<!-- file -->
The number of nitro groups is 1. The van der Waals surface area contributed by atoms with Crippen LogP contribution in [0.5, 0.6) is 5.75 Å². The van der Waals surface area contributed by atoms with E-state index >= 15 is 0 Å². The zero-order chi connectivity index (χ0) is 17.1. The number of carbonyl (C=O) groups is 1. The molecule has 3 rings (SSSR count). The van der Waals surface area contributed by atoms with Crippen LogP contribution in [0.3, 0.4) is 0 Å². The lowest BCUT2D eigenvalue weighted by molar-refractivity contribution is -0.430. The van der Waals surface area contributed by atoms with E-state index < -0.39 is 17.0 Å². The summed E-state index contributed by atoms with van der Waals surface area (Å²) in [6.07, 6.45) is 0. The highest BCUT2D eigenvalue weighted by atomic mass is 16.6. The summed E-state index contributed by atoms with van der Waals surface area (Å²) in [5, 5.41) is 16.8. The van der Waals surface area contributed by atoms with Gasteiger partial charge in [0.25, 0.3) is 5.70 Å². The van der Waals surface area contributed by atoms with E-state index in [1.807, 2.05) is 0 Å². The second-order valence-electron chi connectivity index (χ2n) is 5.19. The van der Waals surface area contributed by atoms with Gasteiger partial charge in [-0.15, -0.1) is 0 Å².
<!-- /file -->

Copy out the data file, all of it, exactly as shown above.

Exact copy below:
The number of nitro groups is 1. The van der Waals surface area contributed by atoms with Crippen LogP contribution in [0.5, 0.6) is 5.75 Å². The van der Waals surface area contributed by atoms with E-state index >= 15 is 0 Å². The zero-order chi connectivity index (χ0) is 17.1. The number of carbonyl (C=O) groups is 1. The molecule has 3 rings (SSSR count). The van der Waals surface area contributed by atoms with Crippen LogP contribution in [0.3, 0.4) is 0 Å². The lowest BCUT2D eigenvalue weighted by molar-refractivity contribution is -0.430. The van der Waals surface area contributed by atoms with E-state index < -0.39 is 17.0 Å². The summed E-state index contributed by atoms with van der Waals surface area (Å²) in [6.07, 6.45) is 0. The highest BCUT2D eigenvalue weighted by atomic mass is 16.6. The summed E-state index contributed by atoms with van der Waals surface area (Å²) in [5, 5.41) is 16.8. The van der Waals surface area contributed by atoms with Gasteiger partial charge in [0.25, 0.3) is 5.70 Å². The van der Waals surface area contributed by atoms with E-state index in [1.807, 2.05) is 0 Å². The second-order valence-electron chi connectivity index (χ2n) is 5.19. The van der Waals surface area contributed by atoms with Gasteiger partial charge in [-0.15, -0.1) is 0 Å².